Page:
Over the last decades numerous consolidations and takeovers have taken place within the seed breeding industry. We have summed up some of the major transactions and takeovers within the (greenhouse) vegetable industry.
After several failed attempts from Monsanto to buy Syngenta, Chinese state-owned chemical company ChemChina took over the Swiss seed and plant protection giant Syngenta in February this year. The bid of USD 43 billion was said to be the largest ever foreign purchase by a Chinese firm. The offer from ChemChina was extended several times and is now open until at least November 8. It's still waiting for an official approval and it's expected that the transaction will be concluded by the end of this year.
Earlier this year the world's two largest chemical companies Dow Chemical and DuPont announced their merger plans and established a separate agricultural branch DowDupont Agri. This company is now the world's second largest agricultural multinational.
This takeover transformed the landscape of the Big Six (BASF, Monsanto, Bayer, Syngenta, Dow and DuPont) into a Big Four (BASF, Syngenta/ChemChina, Bayer-Monsanto and DowDupont Agri).
BASF missed out on the takeover of Monsanto and seems to be a sleeping giant. But perhaps they are eyeballing Limagrain, the French multinational that also owns large vegetable breeders like HM (Harris Moran) Clause, Vilmorin, Hazera, and Nickerson-Zwaan?
But how did Monsanto get this big? Most greenhouse growers will know them as the owners of Seminis and DeRuiter. Seminis was established in 1994 after the acquisition of the Agrow Seed Company, Bruinsma and Genecorp. Bruinsma was a leading Dutch breeder and the first company to introduce a hybrid tomato in Europe.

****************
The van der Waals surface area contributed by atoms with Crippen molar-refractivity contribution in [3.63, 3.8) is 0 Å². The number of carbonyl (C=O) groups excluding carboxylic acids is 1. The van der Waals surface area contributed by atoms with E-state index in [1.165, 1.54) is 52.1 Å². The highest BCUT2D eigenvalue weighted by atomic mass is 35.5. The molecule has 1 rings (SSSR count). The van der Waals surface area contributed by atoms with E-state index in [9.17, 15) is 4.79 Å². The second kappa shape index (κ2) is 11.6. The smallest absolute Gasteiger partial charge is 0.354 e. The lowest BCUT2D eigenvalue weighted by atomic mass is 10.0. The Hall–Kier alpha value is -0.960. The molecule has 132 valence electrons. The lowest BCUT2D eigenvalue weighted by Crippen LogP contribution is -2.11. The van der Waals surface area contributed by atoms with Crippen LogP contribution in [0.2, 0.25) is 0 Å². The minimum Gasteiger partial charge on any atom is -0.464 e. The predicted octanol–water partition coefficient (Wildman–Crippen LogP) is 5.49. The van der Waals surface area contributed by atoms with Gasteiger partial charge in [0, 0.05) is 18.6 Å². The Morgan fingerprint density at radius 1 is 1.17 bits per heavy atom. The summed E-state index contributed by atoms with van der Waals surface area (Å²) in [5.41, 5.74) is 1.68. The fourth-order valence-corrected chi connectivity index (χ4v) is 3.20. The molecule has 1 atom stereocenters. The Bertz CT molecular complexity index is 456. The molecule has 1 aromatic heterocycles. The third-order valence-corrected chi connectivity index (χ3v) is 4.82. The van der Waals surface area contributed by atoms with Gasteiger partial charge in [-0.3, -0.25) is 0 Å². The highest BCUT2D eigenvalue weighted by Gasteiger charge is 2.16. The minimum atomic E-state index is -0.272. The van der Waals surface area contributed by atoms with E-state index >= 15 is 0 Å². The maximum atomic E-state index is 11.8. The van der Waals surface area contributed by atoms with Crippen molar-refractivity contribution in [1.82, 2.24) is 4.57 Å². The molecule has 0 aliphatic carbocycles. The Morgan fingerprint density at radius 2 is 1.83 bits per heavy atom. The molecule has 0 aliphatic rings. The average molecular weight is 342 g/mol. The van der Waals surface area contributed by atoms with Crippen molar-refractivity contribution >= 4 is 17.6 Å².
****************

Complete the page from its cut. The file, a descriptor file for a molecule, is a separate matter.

A year later also Royal Sluis was added to the Seminis portfolio.
Later on in 2007 Monsanto expanded its presence in the greenhouse vegetable industry by acquiring major European greenhouse veg breeders Western Seed, Poloni, and Peotec (as part of the International Seed group).
And their takeover hunger was once again stilled a year later with the acquisition of DeRuiter; this family sold their business to Monsanto in 2008 for a sum of 546 million euros.
Later on in 2012, Monsanto announced that its Seminis brand would focus solely on open field and unheated protected vegetable crops and that the DeRuiter brand would become their brand for protected crops in heated structures, i.e. medium and high tech greenhouses.
These are just a few major takeovers Monsanto made over the last few years in order to strengths its portfolio with important genetic material to breed hybrid greenhouse vegetables. Together with numerous takeovers in other seed industries (cotton, grain and many other row crops), Monsanto suddenly owned 26% of the global seed market in 2015.